Printer Friendly
The Free Library
22,728,043 articles and books

Biomedical Research Scientists Endorse Specter/Feinstein/Hatch/Kennedy Cloning Compromise.



WASHINGTON -- In a letter sent to Senator Arlen Specter on Friday, twenty-seven leading biomedical research Biomedical research (or experimental medicine), in general simply known as medical research, is the basic research or applied research conducted to aid the body of knowledge in the field of medicine.  scientists announced their strong support for S. 2439, the Human Cloning Although genes are recognized as influencing behavior and cognition, "genetically identical" does not mean altogether identical; identical twins, despite being natural human clones with near identical DNA, are separate people, with separate experiences and not altogether  Prohibition Act of 2002 introduced by Senators Arlen Specter (R-PA), Dianne Feinstein Dianne Goldman Berman Feinstein (born June 22, 1933) is the senior U.S. Senator from California, having held office as a senator since 1992. She is a member of the Democratic Party.  (D-CA), Orrin Hatch Orrin Grant Hatch (born March 22, 1934) is a Republican United States Senator from Utah, serving since 1977.

Hatch is a member of the U.S. Senate Committee on Finance, where he serves on the subcommittees on Energy, Natural Resources, and Infrastructure and Taxation and IRS
 (R-UT), and Edward Kennedy (D-MA). The scientists, who represent a wide variety of disciplines and academic institutions located throughout the United States, are board representatives of the Federation of American Societies for Experimental Biology (FASEB FASEB Federation of American Societies for Experimental Biology ).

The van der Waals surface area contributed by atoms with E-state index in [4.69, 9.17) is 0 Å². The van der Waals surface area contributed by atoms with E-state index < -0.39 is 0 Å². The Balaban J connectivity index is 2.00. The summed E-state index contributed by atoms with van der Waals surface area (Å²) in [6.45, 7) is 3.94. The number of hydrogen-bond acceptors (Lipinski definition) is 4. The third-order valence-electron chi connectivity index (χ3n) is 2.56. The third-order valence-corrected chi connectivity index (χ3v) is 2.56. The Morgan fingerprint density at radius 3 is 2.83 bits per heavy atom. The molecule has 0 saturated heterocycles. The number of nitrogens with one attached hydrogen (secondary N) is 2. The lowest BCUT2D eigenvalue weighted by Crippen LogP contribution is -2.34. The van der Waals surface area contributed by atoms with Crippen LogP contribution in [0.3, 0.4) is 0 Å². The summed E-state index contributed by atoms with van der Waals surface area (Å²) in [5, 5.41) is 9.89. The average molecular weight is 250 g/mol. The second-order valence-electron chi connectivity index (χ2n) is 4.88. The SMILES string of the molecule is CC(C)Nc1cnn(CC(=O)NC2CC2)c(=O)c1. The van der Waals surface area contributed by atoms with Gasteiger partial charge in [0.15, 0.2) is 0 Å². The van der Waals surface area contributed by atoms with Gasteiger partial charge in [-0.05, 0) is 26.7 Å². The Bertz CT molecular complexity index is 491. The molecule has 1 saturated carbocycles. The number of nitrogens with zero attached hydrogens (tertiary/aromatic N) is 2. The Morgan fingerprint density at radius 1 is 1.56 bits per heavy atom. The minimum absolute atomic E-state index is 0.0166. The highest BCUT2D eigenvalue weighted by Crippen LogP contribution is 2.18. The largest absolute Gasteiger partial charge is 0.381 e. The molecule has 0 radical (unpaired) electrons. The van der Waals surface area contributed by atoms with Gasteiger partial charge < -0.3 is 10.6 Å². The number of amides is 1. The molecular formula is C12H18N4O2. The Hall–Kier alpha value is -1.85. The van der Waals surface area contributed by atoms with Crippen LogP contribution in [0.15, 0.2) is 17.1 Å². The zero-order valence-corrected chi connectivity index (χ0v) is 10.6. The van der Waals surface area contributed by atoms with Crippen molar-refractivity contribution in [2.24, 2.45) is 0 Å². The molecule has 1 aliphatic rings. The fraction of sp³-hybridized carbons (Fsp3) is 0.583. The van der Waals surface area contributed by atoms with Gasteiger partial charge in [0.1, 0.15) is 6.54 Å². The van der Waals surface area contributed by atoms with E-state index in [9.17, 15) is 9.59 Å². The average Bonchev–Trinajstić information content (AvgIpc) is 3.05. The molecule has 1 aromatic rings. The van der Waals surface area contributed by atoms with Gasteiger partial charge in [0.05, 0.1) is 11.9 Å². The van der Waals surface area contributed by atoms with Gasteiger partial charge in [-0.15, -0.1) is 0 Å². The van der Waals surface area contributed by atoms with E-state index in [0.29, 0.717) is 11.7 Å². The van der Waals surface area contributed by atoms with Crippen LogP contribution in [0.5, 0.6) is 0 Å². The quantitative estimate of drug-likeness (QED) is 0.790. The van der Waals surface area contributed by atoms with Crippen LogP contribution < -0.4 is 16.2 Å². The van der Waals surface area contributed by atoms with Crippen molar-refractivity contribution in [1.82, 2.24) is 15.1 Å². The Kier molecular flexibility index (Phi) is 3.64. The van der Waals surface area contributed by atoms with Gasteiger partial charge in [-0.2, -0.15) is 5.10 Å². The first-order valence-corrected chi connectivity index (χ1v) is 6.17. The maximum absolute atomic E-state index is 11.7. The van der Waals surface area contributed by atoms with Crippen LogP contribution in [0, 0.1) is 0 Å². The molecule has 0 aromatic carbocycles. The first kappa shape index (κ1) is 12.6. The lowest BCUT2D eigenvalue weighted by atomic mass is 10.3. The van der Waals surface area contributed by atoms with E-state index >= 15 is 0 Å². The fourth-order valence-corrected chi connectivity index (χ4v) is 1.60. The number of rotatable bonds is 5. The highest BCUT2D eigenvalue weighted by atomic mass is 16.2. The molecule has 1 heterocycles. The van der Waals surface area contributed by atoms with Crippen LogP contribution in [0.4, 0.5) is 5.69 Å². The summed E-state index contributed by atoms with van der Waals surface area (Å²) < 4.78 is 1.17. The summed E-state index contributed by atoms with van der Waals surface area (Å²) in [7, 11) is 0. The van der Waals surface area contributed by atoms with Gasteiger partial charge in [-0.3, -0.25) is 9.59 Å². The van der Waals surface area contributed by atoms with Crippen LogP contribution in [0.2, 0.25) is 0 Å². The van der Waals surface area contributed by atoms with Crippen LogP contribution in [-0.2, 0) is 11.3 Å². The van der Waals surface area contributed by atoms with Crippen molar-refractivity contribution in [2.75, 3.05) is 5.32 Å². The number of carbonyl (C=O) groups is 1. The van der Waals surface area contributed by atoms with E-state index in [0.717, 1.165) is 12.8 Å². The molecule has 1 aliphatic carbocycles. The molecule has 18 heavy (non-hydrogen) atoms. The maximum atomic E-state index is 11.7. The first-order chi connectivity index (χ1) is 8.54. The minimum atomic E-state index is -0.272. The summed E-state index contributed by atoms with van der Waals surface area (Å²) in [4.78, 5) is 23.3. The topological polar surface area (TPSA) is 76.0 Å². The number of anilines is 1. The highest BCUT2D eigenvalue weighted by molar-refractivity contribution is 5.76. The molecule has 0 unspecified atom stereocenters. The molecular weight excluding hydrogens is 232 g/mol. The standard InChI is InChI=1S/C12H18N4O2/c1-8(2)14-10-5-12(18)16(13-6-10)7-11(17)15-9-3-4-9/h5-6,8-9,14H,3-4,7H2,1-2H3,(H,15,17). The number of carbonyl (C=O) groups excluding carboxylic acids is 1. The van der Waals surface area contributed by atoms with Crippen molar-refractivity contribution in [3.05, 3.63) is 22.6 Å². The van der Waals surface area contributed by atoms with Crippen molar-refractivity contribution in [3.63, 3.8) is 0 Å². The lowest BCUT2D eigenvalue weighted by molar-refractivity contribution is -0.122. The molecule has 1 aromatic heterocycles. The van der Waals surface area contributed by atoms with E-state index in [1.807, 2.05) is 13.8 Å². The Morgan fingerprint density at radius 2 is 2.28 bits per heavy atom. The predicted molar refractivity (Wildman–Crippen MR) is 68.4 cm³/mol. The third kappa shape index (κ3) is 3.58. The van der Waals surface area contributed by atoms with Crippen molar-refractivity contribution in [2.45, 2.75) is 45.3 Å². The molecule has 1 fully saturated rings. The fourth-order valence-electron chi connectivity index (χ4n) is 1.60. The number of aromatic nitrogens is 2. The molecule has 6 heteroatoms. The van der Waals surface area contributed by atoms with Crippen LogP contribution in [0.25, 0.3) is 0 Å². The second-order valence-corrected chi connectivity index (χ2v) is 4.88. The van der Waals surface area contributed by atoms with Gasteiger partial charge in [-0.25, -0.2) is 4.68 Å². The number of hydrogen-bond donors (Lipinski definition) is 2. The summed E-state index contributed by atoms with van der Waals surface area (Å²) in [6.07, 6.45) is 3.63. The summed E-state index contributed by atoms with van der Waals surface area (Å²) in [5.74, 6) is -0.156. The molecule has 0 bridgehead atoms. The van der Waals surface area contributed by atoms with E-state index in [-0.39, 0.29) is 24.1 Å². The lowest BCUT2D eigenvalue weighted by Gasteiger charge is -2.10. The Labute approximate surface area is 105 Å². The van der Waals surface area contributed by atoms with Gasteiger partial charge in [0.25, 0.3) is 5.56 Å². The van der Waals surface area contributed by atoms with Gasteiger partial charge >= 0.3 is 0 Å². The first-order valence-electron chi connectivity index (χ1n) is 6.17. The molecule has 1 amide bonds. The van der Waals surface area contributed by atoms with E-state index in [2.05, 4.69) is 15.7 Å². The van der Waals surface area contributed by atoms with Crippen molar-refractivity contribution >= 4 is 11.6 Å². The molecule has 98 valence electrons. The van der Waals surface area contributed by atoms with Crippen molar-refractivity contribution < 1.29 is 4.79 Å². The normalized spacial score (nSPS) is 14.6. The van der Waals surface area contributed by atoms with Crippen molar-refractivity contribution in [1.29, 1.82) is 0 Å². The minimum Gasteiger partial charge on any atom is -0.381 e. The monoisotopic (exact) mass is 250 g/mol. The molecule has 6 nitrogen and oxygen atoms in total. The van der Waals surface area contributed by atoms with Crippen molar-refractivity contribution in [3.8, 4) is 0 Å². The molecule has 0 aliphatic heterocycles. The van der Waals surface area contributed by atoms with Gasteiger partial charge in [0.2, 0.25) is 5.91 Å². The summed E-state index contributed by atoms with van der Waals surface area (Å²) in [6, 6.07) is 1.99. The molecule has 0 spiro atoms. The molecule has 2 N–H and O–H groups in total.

The scientists expressed their support for a ban on human reproductive cloning Noun 1. human reproductive cloning - the reproductive cloning of a sentient human being; generally considered ethically unacceptable
reproductive cloning - making a full living copy of an organism; requires a surrogate mother
, but reaffirmed their support for research using nuclear transplantation to produce stem cells, a procedure sometimes referred to as "therapeutic cloning therapeutic cloning
n.
A procedure in which damaged tissues or organs are repaired or replaced with genetically identical cells that originate from undifferentiated stem cells.
." In the letter, the scientists discussed the benefits of nuclear transplantation research over other human embryonic stem cell Embryonic stem cells (ES cells) are stem cells derived from the inner cell mass of an early stage embryo known as a blastocyst. Human embryos reach the blastocyst stage 4-5 days post fertilization, at which time they consist of 50-150 cells.

ES cells are pluripotent.
 research.

The undersigned un·der·signed  
adj.
1. Having signatures or a signature at the bottom or end. Used of documents.

2. Signed or having signed at the bottom or end of a document:
 sent the following letter, dated May 7, to The Honorable Arlen Specter:

As board members of 21 scientific societies represented by the Federation of American Societies for Experimental Biology (FASEB), we are writing to thank you for introducing S. 2439, the Human Cloning Prohibition Act of 2002.

We strongly support your efforts to ban human reproductive cloning and to permit research involving nuclear transplantation to produce stem cells, under appropriate ethical guidelines.